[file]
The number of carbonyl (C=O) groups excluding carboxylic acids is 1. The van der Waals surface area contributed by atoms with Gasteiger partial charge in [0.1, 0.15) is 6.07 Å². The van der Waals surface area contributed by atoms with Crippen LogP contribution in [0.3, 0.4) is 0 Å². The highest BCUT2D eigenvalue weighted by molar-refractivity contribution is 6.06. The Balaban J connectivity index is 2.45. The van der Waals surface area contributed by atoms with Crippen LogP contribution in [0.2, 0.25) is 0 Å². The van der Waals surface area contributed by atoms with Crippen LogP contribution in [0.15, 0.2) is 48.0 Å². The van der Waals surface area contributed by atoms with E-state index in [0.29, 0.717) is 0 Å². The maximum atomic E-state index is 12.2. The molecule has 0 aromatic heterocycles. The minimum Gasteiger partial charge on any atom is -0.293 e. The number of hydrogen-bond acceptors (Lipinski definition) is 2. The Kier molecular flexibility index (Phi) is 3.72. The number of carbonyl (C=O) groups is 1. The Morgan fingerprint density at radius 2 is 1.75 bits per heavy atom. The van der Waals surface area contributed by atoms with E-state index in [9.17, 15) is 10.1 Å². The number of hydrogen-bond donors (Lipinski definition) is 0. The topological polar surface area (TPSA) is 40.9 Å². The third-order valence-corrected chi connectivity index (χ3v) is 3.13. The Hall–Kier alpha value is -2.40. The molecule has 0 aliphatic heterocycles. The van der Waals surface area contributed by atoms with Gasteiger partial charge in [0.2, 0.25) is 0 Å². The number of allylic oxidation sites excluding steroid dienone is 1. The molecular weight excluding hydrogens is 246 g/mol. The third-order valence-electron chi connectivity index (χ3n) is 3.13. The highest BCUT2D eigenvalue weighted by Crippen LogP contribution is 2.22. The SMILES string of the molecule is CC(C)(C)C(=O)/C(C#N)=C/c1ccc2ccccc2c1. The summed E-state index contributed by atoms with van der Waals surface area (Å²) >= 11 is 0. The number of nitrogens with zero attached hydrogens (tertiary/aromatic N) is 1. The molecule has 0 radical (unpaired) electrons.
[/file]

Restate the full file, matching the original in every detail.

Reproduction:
The number of carbonyl (C=O) groups excluding carboxylic acids is 1. The van der Waals surface area contributed by atoms with Gasteiger partial charge in [0.1, 0.15) is 6.07 Å². The van der Waals surface area contributed by atoms with Crippen LogP contribution in [0.3, 0.4) is 0 Å². The highest BCUT2D eigenvalue weighted by molar-refractivity contribution is 6.06. The Balaban J connectivity index is 2.45. The van der Waals surface area contributed by atoms with Crippen LogP contribution in [0.2, 0.25) is 0 Å². The van der Waals surface area contributed by atoms with Crippen LogP contribution in [0.15, 0.2) is 48.0 Å². The van der Waals surface area contributed by atoms with E-state index in [0.29, 0.717) is 0 Å². The maximum atomic E-state index is 12.2. The molecule has 0 aromatic heterocycles. The minimum Gasteiger partial charge on any atom is -0.293 e. The number of hydrogen-bond acceptors (Lipinski definition) is 2. The Kier molecular flexibility index (Phi) is 3.72. The number of carbonyl (C=O) groups is 1. The Morgan fingerprint density at radius 2 is 1.75 bits per heavy atom. The van der Waals surface area contributed by atoms with E-state index in [9.17, 15) is 10.1 Å². The number of hydrogen-bond donors (Lipinski definition) is 0. The topological polar surface area (TPSA) is 40.9 Å². The third-order valence-corrected chi connectivity index (χ3v) is 3.13. The Hall–Kier alpha value is -2.40. The molecule has 0 aliphatic heterocycles. The van der Waals surface area contributed by atoms with Gasteiger partial charge in [0.2, 0.25) is 0 Å². The number of allylic oxidation sites excluding steroid dienone is 1. The molecular weight excluding hydrogens is 246 g/mol. The third-order valence-electron chi connectivity index (χ3n) is 3.13. The highest BCUT2D eigenvalue weighted by Crippen LogP contribution is 2.22. The SMILES string of the molecule is CC(C)(C)C(=O)/C(C#N)=C/c1ccc2ccccc2c1. The summed E-state index contributed by atoms with van der Waals surface area (Å²) >= 11 is 0. The number of nitrogens with zero attached hydrogens (tertiary/aromatic N) is 1. The molecule has 0 radical (unpaired) electrons.